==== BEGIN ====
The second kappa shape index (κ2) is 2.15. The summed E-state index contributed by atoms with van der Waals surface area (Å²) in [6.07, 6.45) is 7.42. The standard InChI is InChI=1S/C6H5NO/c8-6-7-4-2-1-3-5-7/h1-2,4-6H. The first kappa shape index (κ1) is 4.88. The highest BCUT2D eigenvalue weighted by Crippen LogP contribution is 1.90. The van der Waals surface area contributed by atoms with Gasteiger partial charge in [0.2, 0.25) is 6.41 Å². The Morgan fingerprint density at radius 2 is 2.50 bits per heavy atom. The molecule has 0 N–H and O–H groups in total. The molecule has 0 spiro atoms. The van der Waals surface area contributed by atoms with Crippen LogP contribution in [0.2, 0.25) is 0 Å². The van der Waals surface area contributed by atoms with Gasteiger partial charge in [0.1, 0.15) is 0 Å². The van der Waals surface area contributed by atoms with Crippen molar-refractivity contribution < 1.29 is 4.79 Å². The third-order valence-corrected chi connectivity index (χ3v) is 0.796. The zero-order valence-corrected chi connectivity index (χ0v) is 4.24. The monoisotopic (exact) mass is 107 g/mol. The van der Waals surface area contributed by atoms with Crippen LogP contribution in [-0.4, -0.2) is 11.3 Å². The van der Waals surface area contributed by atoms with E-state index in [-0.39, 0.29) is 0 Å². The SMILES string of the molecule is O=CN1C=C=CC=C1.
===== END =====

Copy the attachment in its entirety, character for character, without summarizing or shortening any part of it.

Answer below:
The second kappa shape index (κ2) is 2.15. The summed E-state index contributed by atoms with van der Waals surface area (Å²) in [6.07, 6.45) is 7.42. The standard InChI is InChI=1S/C6H5NO/c8-6-7-4-2-1-3-5-7/h1-2,4-6H. The first kappa shape index (κ1) is 4.88. The highest BCUT2D eigenvalue weighted by Crippen LogP contribution is 1.90. The van der Waals surface area contributed by atoms with Gasteiger partial charge in [0.2, 0.25) is 6.41 Å². The Morgan fingerprint density at radius 2 is 2.50 bits per heavy atom. The molecule has 0 N–H and O–H groups in total. The molecule has 0 spiro atoms. The van der Waals surface area contributed by atoms with Crippen LogP contribution in [0.2, 0.25) is 0 Å². The van der Waals surface area contributed by atoms with Gasteiger partial charge in [0.1, 0.15) is 0 Å². The van der Waals surface area contributed by atoms with Crippen molar-refractivity contribution < 1.29 is 4.79 Å². The third-order valence-corrected chi connectivity index (χ3v) is 0.796. The zero-order valence-corrected chi connectivity index (χ0v) is 4.24. The monoisotopic (exact) mass is 107 g/mol. The van der Waals surface area contributed by atoms with Crippen LogP contribution in [-0.4, -0.2) is 11.3 Å². The van der Waals surface area contributed by atoms with E-state index in [-0.39, 0.29) is 0 Å². The SMILES string of the molecule is O=CN1C=C=CC=C1.